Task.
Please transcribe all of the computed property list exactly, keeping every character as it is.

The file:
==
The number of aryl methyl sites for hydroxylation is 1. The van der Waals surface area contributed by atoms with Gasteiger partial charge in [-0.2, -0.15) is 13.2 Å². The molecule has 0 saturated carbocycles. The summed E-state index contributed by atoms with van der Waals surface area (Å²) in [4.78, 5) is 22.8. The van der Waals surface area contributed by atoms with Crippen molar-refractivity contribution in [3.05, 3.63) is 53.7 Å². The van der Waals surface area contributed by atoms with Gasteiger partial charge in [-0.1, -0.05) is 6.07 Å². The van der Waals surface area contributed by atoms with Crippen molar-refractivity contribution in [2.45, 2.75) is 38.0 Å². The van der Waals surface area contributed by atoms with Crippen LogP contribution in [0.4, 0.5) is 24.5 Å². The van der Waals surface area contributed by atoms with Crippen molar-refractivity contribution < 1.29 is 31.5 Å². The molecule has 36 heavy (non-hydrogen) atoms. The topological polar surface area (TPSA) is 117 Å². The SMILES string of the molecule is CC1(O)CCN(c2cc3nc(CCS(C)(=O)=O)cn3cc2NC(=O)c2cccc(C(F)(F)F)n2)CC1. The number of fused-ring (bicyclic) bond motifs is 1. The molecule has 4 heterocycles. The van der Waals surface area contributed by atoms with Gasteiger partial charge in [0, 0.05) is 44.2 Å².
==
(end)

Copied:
The number of aryl methyl sites for hydroxylation is 1. The van der Waals surface area contributed by atoms with Gasteiger partial charge in [-0.2, -0.15) is 13.2 Å². The molecule has 0 saturated carbocycles. The summed E-state index contributed by atoms with van der Waals surface area (Å²) in [4.78, 5) is 22.8. The van der Waals surface area contributed by atoms with Crippen molar-refractivity contribution in [3.05, 3.63) is 53.7 Å². The van der Waals surface area contributed by atoms with Gasteiger partial charge in [-0.1, -0.05) is 6.07 Å². The van der Waals surface area contributed by atoms with Crippen molar-refractivity contribution in [2.45, 2.75) is 38.0 Å². The van der Waals surface area contributed by atoms with Crippen LogP contribution in [0.4, 0.5) is 24.5 Å². The van der Waals surface area contributed by atoms with Crippen molar-refractivity contribution < 1.29 is 31.5 Å². The molecule has 36 heavy (non-hydrogen) atoms. The topological polar surface area (TPSA) is 117 Å². The SMILES string of the molecule is CC1(O)CCN(c2cc3nc(CCS(C)(=O)=O)cn3cc2NC(=O)c2cccc(C(F)(F)F)n2)CC1. The number of fused-ring (bicyclic) bond motifs is 1. The molecule has 4 heterocycles. The van der Waals surface area contributed by atoms with Gasteiger partial charge in [0, 0.05) is 44.2 Å².